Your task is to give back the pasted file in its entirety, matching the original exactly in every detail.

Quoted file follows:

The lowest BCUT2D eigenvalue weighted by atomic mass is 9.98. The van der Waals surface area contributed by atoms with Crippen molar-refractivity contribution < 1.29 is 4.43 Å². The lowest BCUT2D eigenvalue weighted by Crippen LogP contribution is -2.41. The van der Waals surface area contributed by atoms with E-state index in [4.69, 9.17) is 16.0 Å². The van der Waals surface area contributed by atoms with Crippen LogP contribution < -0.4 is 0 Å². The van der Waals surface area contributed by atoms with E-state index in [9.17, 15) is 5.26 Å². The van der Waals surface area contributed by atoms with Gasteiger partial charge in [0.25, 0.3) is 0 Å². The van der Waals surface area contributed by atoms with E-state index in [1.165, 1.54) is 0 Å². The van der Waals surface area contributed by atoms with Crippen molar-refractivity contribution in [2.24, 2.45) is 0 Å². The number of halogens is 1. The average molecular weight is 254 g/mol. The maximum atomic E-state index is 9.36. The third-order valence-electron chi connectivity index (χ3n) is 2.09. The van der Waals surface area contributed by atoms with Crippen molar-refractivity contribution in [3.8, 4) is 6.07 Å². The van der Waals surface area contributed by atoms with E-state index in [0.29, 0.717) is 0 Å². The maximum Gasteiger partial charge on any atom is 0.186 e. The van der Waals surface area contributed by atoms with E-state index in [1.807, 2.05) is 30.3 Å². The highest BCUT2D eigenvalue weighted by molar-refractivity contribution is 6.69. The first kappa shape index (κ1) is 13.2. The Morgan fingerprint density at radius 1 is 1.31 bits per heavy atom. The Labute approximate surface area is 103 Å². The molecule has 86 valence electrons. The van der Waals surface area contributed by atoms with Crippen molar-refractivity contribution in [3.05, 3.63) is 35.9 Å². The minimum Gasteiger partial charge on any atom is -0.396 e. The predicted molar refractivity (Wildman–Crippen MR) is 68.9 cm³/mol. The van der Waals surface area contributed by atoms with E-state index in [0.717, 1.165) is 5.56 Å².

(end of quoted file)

The lowest BCUT2D eigenvalue weighted by atomic mass is 9.98. The van der Waals surface area contributed by atoms with Crippen molar-refractivity contribution < 1.29 is 4.43 Å². The lowest BCUT2D eigenvalue weighted by Crippen LogP contribution is -2.41. The van der Waals surface area contributed by atoms with E-state index in [4.69, 9.17) is 16.0 Å². The van der Waals surface area contributed by atoms with Crippen LogP contribution < -0.4 is 0 Å². The van der Waals surface area contributed by atoms with E-state index in [9.17, 15) is 5.26 Å². The van der Waals surface area contributed by atoms with Gasteiger partial charge in [0.25, 0.3) is 0 Å². The van der Waals surface area contributed by atoms with E-state index in [1.165, 1.54) is 0 Å². The van der Waals surface area contributed by atoms with Crippen molar-refractivity contribution in [2.24, 2.45) is 0 Å². The number of halogens is 1. The average molecular weight is 254 g/mol. The maximum atomic E-state index is 9.36. The third-order valence-electron chi connectivity index (χ3n) is 2.09. The van der Waals surface area contributed by atoms with Crippen molar-refractivity contribution in [3.8, 4) is 6.07 Å². The van der Waals surface area contributed by atoms with E-state index in [0.29, 0.717) is 0 Å². The maximum Gasteiger partial charge on any atom is 0.186 e. The van der Waals surface area contributed by atoms with E-state index in [1.807, 2.05) is 30.3 Å². The highest BCUT2D eigenvalue weighted by molar-refractivity contribution is 6.69. The first kappa shape index (κ1) is 13.2. The Morgan fingerprint density at radius 1 is 1.31 bits per heavy atom. The Labute approximate surface area is 103 Å². The molecule has 86 valence electrons. The van der Waals surface area contributed by atoms with Crippen molar-refractivity contribution in [3.05, 3.63) is 35.9 Å². The minimum Gasteiger partial charge on any atom is -0.396 e. The predicted molar refractivity (Wildman–Crippen MR) is 68.9 cm³/mol. The van der Waals surface area contributed by atoms with E-state index in [0.717, 1.165) is 5.56 Å².